As the Potomac girls varsity volleyballplayers await their own game, they watch their jayvee counterparts and cheer them on. The varsity girls leave only when it is time for their warmup. Then they encourage each other through numerous drills of sets, serves, hits. When they get on the court the younger players cheer them on. For Potomac, victory is a team effort. Victory is also a tradition.

The Panthers have won five consecutive Commonwealth District titles. In three of those years, the last in 1985, they went on to win the Northwestern Regional championship, the highest title in the state for volleyball. However, it was not surprising when they lost their first game this year to Stonewall Jackson, 15-8, 15-9 . Even with a positive attitude and experienced coaching, the team suffered from certain disadvantages. With only two returning players and lack of a regulation practice court, the Panthers have met with some difficulty. But Coach Al Eaton is still satisfied and optimistic, especially with a victory over Osbourn Park last week, 10-15, 15-13, 15-9. He expects that with steady improvement, the Panthers will be a top contender for the district title again.

Just four weeks ago the Panthers were not in winning form. With many players new to the team it was time to learn to work together. With the home court being refinished the Panthers have to practice at a nearby elementary school on an undersized court with asagging net.

But "excuses don't win ballgames," according to Eaton, who guides his team for the second season, with positive attitudes and a soundly developed program, to his advantage. For Eaton the key to rebuilding his team is the development of players' skills and abilities from the freshman team up and the filtering of his tactics and attitudes to other coaches.

The building of the Potomac program started five years ago with Maryanne Parker. As head coach of a sport which hadn't been taken too seriously, she faced the challenge of creating a fundamentally sound team. Parker, who retired from her position and gave it to Eaton in 1985, concentrated on technical accuracy first and winning second. She strived to create a team that could execute basic defensive and offensive moves before introducing more difficult plays. After the preliminary work was done she could work on complicated offenses and promote aggressive defenses. The athlete always came first. Those athletes always gave their best and that was all she asked for.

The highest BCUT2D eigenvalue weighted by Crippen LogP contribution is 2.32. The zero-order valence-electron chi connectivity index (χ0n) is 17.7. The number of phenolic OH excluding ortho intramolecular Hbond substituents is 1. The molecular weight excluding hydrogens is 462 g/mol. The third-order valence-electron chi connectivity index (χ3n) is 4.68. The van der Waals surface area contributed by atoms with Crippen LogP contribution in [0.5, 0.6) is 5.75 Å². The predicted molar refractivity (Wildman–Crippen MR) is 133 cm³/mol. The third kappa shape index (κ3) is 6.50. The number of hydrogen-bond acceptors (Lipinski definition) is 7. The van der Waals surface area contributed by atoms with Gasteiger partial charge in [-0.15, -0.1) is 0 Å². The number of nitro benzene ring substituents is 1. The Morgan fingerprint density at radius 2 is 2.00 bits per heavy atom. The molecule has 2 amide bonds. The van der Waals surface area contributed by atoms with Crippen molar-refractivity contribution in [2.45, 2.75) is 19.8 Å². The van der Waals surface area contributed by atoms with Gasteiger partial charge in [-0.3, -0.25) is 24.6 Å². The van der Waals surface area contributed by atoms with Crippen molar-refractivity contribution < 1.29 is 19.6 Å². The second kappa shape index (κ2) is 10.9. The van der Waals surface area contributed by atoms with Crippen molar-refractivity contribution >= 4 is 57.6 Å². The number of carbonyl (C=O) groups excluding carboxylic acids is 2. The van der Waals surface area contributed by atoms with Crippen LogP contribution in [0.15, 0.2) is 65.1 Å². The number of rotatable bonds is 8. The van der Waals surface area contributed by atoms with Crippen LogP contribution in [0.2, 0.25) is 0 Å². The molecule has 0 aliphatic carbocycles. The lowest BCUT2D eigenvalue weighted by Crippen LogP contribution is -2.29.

That philosophy stuck. As jayvee coach under Parker for four years, Eaton concentrated on the basics and developed his players for the future. When he moved up to varsity he helped the players effectively work college-style offenses and learn complicated strategies, all of which he learned from Parker.

Continuity in coaching has also been important. The coaching staff works together, going to clinics, playing freshman against jayvee, and jayvee against varsity, and by commenting on practices and games. But most of all they accent the positive and keep the winning spirit alive.

"If you build a good attitude, you'll have a good program. If you have good coaching, you'll have a good program," said Eaton, who boasts of players coming back after graduation to help with practice or just to watch a game.

"He {Eaton} seeks out individual skills and tries to make the best of them," said Debbie Anderson, a senior who started playing at Potomac last year after moving from Holland. "He knows what to build on."

The volleyball tradition at Potomac is one of the best inspirations for the Panthers. When the players see the winning banners from previous years, they try a little harder. Even with the disadvantages they face this year, the girls never stop trying to improve.

"They realize they have work to do," Eaton explained. "They come early and stay late, because they know what they want."

The players admit that they have to work harder to match the accomplishments of teams past. They are not yet at the high skill level that Eaton has witnessed at Potomac. Although the Panthers defense is very strong, offense needs some work, especially on serving. Kristie Anderson, a senior who is no relation to her teammate and is a key hitter and setter, thinks that flaw may actually work with them this season.

"I'm hoping the scrapiness and drive will help us through the season," Anderson said. "We never give up. We know we have to hustle more."

Xandra Bense, a sophomore hitter/setter in her first varsity year is steadily improving her game and should also prove to be a powerful part of her team.

All seem to agree that this is not a team of star players but one in which individual effort is made for the team's advantage. Everyone works as a whole.

For Eaton, his players are the key to the Panthers' success.

"The athletes always come first. The kids are very important," he said. "The only thing you can ask from them is that they give you 100 percent. And they do."